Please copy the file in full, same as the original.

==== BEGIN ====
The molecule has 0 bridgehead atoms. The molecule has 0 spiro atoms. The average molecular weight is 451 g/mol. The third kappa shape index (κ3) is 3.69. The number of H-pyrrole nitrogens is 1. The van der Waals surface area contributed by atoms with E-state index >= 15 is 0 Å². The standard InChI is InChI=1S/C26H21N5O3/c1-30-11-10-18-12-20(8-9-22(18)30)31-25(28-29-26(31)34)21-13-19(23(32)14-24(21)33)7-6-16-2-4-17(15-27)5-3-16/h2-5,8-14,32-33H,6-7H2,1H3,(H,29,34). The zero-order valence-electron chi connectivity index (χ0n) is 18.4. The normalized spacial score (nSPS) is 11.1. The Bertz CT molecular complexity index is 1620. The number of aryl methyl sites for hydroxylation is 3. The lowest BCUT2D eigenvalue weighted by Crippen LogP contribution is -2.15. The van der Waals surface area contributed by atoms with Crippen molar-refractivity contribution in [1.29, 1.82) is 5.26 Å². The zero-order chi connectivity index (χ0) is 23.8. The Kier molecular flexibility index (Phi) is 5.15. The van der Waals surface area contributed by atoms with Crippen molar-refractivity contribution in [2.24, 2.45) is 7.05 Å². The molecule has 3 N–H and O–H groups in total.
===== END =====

The molecule has 0 bridgehead atoms. The molecule has 0 spiro atoms. The average molecular weight is 451 g/mol. The third kappa shape index (κ3) is 3.69. The number of H-pyrrole nitrogens is 1. The van der Waals surface area contributed by atoms with E-state index >= 15 is 0 Å². The standard InChI is InChI=1S/C26H21N5O3/c1-30-11-10-18-12-20(8-9-22(18)30)31-25(28-29-26(31)34)21-13-19(23(32)14-24(21)33)7-6-16-2-4-17(15-27)5-3-16/h2-5,8-14,32-33H,6-7H2,1H3,(H,29,34). The zero-order valence-electron chi connectivity index (χ0n) is 18.4. The normalized spacial score (nSPS) is 11.1. The Bertz CT molecular complexity index is 1620. The number of aryl methyl sites for hydroxylation is 3. The lowest BCUT2D eigenvalue weighted by Crippen LogP contribution is -2.15. The van der Waals surface area contributed by atoms with Crippen molar-refractivity contribution in [1.29, 1.82) is 5.26 Å². The zero-order chi connectivity index (χ0) is 23.8. The Kier molecular flexibility index (Phi) is 5.15. The van der Waals surface area contributed by atoms with Crippen molar-refractivity contribution in [2.24, 2.45) is 7.05 Å². The molecule has 3 N–H and O–H groups in total.